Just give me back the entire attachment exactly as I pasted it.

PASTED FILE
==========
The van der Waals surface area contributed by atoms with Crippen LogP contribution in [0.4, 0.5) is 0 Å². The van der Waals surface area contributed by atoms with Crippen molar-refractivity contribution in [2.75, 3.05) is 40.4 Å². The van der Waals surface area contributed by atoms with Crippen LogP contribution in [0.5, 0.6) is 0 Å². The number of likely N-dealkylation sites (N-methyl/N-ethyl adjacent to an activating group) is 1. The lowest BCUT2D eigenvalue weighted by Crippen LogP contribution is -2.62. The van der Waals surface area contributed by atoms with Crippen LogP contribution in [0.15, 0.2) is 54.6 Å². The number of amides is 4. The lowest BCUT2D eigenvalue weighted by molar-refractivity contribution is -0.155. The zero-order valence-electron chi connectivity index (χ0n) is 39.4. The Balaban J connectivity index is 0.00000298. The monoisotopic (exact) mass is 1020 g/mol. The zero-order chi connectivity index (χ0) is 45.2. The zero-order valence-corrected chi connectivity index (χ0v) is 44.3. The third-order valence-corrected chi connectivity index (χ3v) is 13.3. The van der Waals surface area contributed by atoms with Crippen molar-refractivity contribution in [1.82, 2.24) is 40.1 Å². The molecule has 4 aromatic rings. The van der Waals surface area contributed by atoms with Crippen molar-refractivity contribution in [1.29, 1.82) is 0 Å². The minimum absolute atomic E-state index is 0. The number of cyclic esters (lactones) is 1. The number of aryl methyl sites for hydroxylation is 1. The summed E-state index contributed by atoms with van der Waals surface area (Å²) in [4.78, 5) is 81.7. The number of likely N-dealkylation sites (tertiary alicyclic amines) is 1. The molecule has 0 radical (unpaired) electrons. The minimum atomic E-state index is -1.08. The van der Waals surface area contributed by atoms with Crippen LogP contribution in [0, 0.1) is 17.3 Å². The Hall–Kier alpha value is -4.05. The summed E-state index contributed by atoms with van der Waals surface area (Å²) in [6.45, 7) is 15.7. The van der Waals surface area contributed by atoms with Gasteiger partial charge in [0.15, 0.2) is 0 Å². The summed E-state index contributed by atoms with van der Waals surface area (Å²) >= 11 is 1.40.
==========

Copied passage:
The van der Waals surface area contributed by atoms with Crippen LogP contribution in [0.4, 0.5) is 0 Å². The van der Waals surface area contributed by atoms with Crippen molar-refractivity contribution in [2.75, 3.05) is 40.4 Å². The van der Waals surface area contributed by atoms with Crippen LogP contribution in [0.5, 0.6) is 0 Å². The number of likely N-dealkylation sites (N-methyl/N-ethyl adjacent to an activating group) is 1. The lowest BCUT2D eigenvalue weighted by Crippen LogP contribution is -2.62. The van der Waals surface area contributed by atoms with Crippen LogP contribution in [0.15, 0.2) is 54.6 Å². The number of amides is 4. The lowest BCUT2D eigenvalue weighted by molar-refractivity contribution is -0.155. The zero-order valence-electron chi connectivity index (χ0n) is 39.4. The Balaban J connectivity index is 0.00000298. The monoisotopic (exact) mass is 1020 g/mol. The zero-order chi connectivity index (χ0) is 45.2. The zero-order valence-corrected chi connectivity index (χ0v) is 44.3. The third-order valence-corrected chi connectivity index (χ3v) is 13.3. The van der Waals surface area contributed by atoms with Crippen molar-refractivity contribution in [1.82, 2.24) is 40.1 Å². The molecule has 4 aromatic rings. The van der Waals surface area contributed by atoms with Crippen molar-refractivity contribution in [1.29, 1.82) is 0 Å². The minimum absolute atomic E-state index is 0. The number of cyclic esters (lactones) is 1. The number of aryl methyl sites for hydroxylation is 1. The summed E-state index contributed by atoms with van der Waals surface area (Å²) in [4.78, 5) is 81.7. The number of likely N-dealkylation sites (tertiary alicyclic amines) is 1. The molecule has 0 radical (unpaired) electrons. The minimum atomic E-state index is -1.08. The van der Waals surface area contributed by atoms with Crippen LogP contribution in [0, 0.1) is 17.3 Å². The Hall–Kier alpha value is -4.05. The summed E-state index contributed by atoms with van der Waals surface area (Å²) in [6.45, 7) is 15.7. The van der Waals surface area contributed by atoms with Gasteiger partial charge in [0.15, 0.2) is 0 Å². The summed E-state index contributed by atoms with van der Waals surface area (Å²) >= 11 is 1.40.